Which MSDN License is Needed for BizTalk 2016 Developers?

I had the following chat via a Microsoft Chat/Sales guy today.

Microsoft Answer: In order to have access to BizTalk Server 2016 you’d need VS 2017 Enterprise with MSDN or the MSDN Platforms subscription. I can help you get in contact with a Microsoft Reseller to provide you or your client a quote to purchase this product, would this work?

Neal Question: And can you confirm this… If admin installs BizTalk, but then two developers use the system on a regular basis, would we need just 2 MSDN licenses? or does the Admin need one for a total of 3?

Microsoft Answer: You would need a total of 3. Visual Studio and MSDN are licensed in a Per User basis, so each user would need his/her own license/subscription.

Neal Question: Ok, so by just have the developer install it instead of the Admin, we save a whole license? That doesn’t make a lot of sense.

Microsoft Answer: Each user that needs access to Visual Studio, MSDN or any component like software downloaded, would need his/her own license/subscription. Does this make sense?

Visual Studio Subscription (formerly MSDN) Prices as of March 2017

Buy   $1199   $5999
Renew    $799   $2569

The Professional “Standard” includes one CAL (Client Access License) to TFS (Team Foundation Server).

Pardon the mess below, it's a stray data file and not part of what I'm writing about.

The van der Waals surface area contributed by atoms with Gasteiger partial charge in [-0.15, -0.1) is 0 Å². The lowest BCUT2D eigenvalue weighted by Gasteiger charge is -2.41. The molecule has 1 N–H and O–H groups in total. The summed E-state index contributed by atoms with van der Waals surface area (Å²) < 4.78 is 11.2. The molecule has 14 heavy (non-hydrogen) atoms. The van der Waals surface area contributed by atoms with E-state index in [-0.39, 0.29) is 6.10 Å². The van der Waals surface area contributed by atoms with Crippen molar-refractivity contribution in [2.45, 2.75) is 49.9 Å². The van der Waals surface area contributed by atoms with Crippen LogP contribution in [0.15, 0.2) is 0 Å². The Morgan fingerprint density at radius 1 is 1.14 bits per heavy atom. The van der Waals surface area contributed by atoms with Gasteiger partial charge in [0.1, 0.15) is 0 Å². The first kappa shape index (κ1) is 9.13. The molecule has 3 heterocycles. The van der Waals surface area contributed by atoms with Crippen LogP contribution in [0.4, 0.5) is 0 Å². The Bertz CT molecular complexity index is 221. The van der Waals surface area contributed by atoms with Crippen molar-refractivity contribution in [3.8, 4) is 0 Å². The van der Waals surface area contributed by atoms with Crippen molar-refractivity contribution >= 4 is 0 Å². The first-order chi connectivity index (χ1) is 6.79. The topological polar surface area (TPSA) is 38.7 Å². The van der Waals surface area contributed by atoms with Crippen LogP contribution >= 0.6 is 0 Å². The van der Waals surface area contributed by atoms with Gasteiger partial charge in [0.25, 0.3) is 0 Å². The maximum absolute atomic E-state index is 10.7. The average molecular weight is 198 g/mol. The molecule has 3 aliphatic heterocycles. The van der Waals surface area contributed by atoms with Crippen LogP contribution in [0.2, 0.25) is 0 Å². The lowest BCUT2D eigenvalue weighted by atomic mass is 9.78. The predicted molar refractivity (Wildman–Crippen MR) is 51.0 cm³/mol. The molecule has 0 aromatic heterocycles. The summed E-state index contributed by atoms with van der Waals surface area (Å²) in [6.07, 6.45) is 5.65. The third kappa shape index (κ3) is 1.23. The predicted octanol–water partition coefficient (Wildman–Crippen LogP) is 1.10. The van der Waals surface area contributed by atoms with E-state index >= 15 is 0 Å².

It looks like Microsoft has decided to phase out the term MSDN in favor of “Visual Studio Subscription”, but then, you still see (MSDN) in parentheses after some of the product.  They really like to muddle it up to be very confusing.  I think bottom line, they want you to talk to a sales rep.

Source: https://www.visualstudio.com/vs/pricing/

For Visual Studio Pricing, they have a similar doc called: “Visual-Studio-2017-Licensing-Whitepaper-March-2017.pdf“.

Per Core Server Pricing for Production Environment

Branch Standard Enterprise
License   $620 per core   $2485 per core   $10835 per core

Everywhere that I’ve worked and consulted, the Enterprise edition is used.  The “branch” edition is a concept that you buy a cheap BizTalk server for customers or remote offices, and each one would have very limited processing, usually sending the data on to the main BizTalk server which would be the Enterprise edition. I’ve yet to actually work with anyone that uses this.

Source for pricing: https://www.microsoft.com/en-us/cloud-platform/biztalk-pricing

See also this article: https://blogs.biztalk360.com/understand-biztalk-server-2013-licensing/

We all know that Microsoft is infamous for moving their links around, but as of today, you can download the “BizTalk Server 2013 R2 Licensing Datasheet and FAQ” from the linked title.  They don’t seem to have a similar document for BizTalk 2016 yet.

You have to have that document to see the side by side comparison grid of the different versions of BizTalk (Branch, Standard, Enterprise, and Developer).